CHESTER is helping other world cities become accessible to all, by sharing its experience at an international conference in Ukraine.

In recent years, Cheshire West and Chester Council (CWaC) has made adaptations to Chester’s historic environment and infrastructure to make the city open to all.

The majority of the city walls are now accessible by wheelchair and improvements have been made to benefit ambulant disabled and visually impaired people, such as the installation of new handrails and tactile surfaces.

All sections of The Rows can be accessed by wheelchair and places such as Grosvenor Park have been upgraded to welcome visitors with disabilities. The Disabled Go Online Access Guide provides up to date information on accessible venues.

These efforts were recognised last year when the city became European Access City Award Winner 2017, the first UK city to win the award, and other countries are hoping to learn from Chester’s experience.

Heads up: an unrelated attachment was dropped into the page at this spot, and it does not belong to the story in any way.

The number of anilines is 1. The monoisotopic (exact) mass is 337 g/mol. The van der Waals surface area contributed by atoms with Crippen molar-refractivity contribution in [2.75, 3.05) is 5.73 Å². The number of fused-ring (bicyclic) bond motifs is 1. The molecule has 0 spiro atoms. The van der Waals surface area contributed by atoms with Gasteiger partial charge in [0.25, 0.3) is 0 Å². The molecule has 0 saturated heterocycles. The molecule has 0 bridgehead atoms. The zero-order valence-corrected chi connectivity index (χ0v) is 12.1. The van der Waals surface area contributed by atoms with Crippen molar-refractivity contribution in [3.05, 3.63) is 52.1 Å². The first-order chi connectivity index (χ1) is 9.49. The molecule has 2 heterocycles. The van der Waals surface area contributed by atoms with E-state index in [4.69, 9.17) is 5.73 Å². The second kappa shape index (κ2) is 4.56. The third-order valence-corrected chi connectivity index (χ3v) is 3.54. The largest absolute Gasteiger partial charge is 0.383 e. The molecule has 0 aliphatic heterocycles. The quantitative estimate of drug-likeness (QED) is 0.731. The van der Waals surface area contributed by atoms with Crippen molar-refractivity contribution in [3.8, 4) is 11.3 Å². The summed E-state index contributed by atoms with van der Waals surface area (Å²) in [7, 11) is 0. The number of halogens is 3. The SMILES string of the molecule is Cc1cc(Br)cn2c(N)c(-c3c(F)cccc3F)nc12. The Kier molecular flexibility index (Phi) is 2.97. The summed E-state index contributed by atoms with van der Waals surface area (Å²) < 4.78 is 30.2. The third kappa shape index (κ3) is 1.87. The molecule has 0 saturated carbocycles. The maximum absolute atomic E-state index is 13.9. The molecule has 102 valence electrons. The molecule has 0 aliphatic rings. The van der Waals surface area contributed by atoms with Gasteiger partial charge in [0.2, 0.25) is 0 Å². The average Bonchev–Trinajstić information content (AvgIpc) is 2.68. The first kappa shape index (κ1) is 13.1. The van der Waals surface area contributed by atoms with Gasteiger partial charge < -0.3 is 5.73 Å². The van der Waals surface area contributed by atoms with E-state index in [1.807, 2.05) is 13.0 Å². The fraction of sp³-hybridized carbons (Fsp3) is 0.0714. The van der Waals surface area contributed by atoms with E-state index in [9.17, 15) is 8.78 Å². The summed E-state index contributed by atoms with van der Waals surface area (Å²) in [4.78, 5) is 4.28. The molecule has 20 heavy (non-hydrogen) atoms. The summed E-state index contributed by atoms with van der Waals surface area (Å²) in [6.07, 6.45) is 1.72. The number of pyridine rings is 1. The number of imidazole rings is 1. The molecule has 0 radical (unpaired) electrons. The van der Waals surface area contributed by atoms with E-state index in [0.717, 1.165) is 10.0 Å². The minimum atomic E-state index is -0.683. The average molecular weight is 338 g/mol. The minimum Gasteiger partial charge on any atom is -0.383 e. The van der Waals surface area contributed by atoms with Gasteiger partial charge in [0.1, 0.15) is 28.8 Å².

Senior Access Officer at CWaC, Graham Garnett, shared the council’s expertise and experiences at the British Council’s ‘Arts and disability: Creative Case for Inclusion’ international conference in Kiev, on Tuesday, February 20.

Graham said: “It was an honour to be invited to address the conference. It was a chance to share our expertise on how historic cities can become more accessible to people with disabilities.

“Chester is not necessarily the most accessible city in Europe, and there is still so much more that we intend to do, but our efforts to become more accessible were recognised by European accessibility experts and we were happy to share our experiences at an international level.”

As the city continues to evolve, the needs of disabled people are at the forefront of designers’ minds.

Storyhouse, the new Bus Interchange and Frodsham Street public realm improvements works were designed with input from disabled people and their representative organisations via the council’s Corporate Disability Access Forum.

When the Chester Northgate development is completed in 2021, council chiefs say it will fully reflect the new inclusive approaches to urban design. Since 2010, six Changing Places toilets have been provided within the city, with a further three under construction or due to be completed by 2021.

Cllr Brian Clarke, cabinet member for economic development and infrastructure, said: “The recent improvements to the accessibility of our city benefit the most profoundly disabled people living in and visiting our city. The city has a growing reputation as an accessible city. We are committed to making lives better for our residents, whatever the challenges they face.”